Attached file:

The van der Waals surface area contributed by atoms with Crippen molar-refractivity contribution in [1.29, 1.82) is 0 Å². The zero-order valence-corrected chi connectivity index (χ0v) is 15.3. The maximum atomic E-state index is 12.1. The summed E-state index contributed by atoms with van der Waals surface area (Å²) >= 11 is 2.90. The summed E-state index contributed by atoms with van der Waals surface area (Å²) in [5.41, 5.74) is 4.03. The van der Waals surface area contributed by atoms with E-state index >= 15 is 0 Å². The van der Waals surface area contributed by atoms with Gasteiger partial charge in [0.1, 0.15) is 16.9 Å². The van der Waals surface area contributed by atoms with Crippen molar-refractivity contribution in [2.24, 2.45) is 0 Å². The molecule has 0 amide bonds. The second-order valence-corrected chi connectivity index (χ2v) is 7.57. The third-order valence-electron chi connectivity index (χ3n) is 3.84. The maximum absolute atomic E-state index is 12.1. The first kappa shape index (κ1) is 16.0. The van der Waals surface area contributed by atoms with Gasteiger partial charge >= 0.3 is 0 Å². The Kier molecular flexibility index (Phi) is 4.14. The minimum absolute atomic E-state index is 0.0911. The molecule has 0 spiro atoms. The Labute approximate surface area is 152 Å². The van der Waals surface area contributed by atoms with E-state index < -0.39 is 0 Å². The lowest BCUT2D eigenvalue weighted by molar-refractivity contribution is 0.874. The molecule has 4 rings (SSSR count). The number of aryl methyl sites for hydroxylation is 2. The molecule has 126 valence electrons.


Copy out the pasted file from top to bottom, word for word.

The van der Waals surface area contributed by atoms with Crippen molar-refractivity contribution in [1.29, 1.82) is 0 Å². The zero-order valence-corrected chi connectivity index (χ0v) is 15.3. The maximum atomic E-state index is 12.1. The summed E-state index contributed by atoms with van der Waals surface area (Å²) >= 11 is 2.90. The summed E-state index contributed by atoms with van der Waals surface area (Å²) in [5.41, 5.74) is 4.03. The van der Waals surface area contributed by atoms with E-state index >= 15 is 0 Å². The van der Waals surface area contributed by atoms with Gasteiger partial charge in [0.1, 0.15) is 16.9 Å². The van der Waals surface area contributed by atoms with Crippen molar-refractivity contribution in [2.24, 2.45) is 0 Å². The molecule has 0 amide bonds. The second-order valence-corrected chi connectivity index (χ2v) is 7.57. The third-order valence-electron chi connectivity index (χ3n) is 3.84. The maximum absolute atomic E-state index is 12.1. The first kappa shape index (κ1) is 16.0. The van der Waals surface area contributed by atoms with Gasteiger partial charge >= 0.3 is 0 Å². The Kier molecular flexibility index (Phi) is 4.14. The minimum absolute atomic E-state index is 0.0911. The molecule has 0 spiro atoms. The Labute approximate surface area is 152 Å². The van der Waals surface area contributed by atoms with E-state index < -0.39 is 0 Å². The lowest BCUT2D eigenvalue weighted by molar-refractivity contribution is 0.874. The molecule has 4 rings (SSSR count). The number of aryl methyl sites for hydroxylation is 2. The molecule has 126 valence electrons.